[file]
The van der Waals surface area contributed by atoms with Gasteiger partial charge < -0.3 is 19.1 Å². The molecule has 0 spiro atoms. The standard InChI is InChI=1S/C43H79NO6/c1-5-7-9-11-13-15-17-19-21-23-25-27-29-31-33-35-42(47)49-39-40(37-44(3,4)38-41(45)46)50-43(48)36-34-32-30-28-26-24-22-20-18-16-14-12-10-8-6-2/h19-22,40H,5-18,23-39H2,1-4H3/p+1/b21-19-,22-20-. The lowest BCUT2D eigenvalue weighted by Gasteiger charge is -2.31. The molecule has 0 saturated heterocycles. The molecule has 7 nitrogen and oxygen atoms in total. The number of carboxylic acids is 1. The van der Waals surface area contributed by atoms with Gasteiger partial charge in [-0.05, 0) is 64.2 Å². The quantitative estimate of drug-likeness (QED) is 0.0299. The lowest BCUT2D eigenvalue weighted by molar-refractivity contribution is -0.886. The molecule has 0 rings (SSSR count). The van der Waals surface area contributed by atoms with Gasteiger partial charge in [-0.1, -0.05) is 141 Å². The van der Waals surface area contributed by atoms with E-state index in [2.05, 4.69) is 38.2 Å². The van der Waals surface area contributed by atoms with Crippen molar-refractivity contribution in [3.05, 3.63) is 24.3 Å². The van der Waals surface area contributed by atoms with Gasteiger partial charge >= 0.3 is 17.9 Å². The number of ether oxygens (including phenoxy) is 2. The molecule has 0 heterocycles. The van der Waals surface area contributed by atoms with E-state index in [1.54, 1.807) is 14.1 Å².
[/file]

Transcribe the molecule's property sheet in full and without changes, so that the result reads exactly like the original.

The van der Waals surface area contributed by atoms with Gasteiger partial charge < -0.3 is 19.1 Å². The molecule has 0 spiro atoms. The standard InChI is InChI=1S/C43H79NO6/c1-5-7-9-11-13-15-17-19-21-23-25-27-29-31-33-35-42(47)49-39-40(37-44(3,4)38-41(45)46)50-43(48)36-34-32-30-28-26-24-22-20-18-16-14-12-10-8-6-2/h19-22,40H,5-18,23-39H2,1-4H3/p+1/b21-19-,22-20-. The lowest BCUT2D eigenvalue weighted by Gasteiger charge is -2.31. The molecule has 0 saturated heterocycles. The molecule has 7 nitrogen and oxygen atoms in total. The number of carboxylic acids is 1. The van der Waals surface area contributed by atoms with Gasteiger partial charge in [-0.05, 0) is 64.2 Å². The quantitative estimate of drug-likeness (QED) is 0.0299. The lowest BCUT2D eigenvalue weighted by molar-refractivity contribution is -0.886. The molecule has 0 rings (SSSR count). The van der Waals surface area contributed by atoms with Gasteiger partial charge in [-0.1, -0.05) is 141 Å². The van der Waals surface area contributed by atoms with E-state index in [2.05, 4.69) is 38.2 Å². The van der Waals surface area contributed by atoms with Crippen molar-refractivity contribution in [3.05, 3.63) is 24.3 Å². The van der Waals surface area contributed by atoms with Gasteiger partial charge >= 0.3 is 17.9 Å². The number of ether oxygens (including phenoxy) is 2. The molecule has 0 heterocycles. The van der Waals surface area contributed by atoms with E-state index in [1.54, 1.807) is 14.1 Å².